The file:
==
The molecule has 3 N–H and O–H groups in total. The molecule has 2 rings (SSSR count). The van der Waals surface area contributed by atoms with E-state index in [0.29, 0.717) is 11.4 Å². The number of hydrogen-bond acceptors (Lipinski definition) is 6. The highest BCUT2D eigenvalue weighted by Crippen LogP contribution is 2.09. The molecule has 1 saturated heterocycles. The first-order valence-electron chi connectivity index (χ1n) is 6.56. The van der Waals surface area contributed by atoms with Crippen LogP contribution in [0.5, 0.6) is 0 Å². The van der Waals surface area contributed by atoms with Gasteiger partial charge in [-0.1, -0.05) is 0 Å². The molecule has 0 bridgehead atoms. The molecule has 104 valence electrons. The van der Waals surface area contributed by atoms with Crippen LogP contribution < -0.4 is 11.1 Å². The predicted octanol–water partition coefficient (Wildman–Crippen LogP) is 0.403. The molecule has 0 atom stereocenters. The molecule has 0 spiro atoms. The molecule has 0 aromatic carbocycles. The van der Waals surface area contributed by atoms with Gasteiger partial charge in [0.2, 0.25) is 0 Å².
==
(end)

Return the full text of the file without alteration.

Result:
The molecule has 3 N–H and O–H groups in total. The molecule has 2 rings (SSSR count). The van der Waals surface area contributed by atoms with E-state index in [0.29, 0.717) is 11.4 Å². The number of hydrogen-bond acceptors (Lipinski definition) is 6. The highest BCUT2D eigenvalue weighted by Crippen LogP contribution is 2.09. The molecule has 1 saturated heterocycles. The first-order valence-electron chi connectivity index (χ1n) is 6.56. The van der Waals surface area contributed by atoms with Crippen LogP contribution in [0.5, 0.6) is 0 Å². The van der Waals surface area contributed by atoms with Gasteiger partial charge in [-0.1, -0.05) is 0 Å². The molecule has 0 bridgehead atoms. The molecule has 104 valence electrons. The van der Waals surface area contributed by atoms with Crippen LogP contribution < -0.4 is 11.1 Å². The predicted octanol–water partition coefficient (Wildman–Crippen LogP) is 0.403. The molecule has 0 atom stereocenters. The molecule has 0 spiro atoms. The molecule has 0 aromatic carbocycles. The van der Waals surface area contributed by atoms with Gasteiger partial charge in [0.2, 0.25) is 0 Å².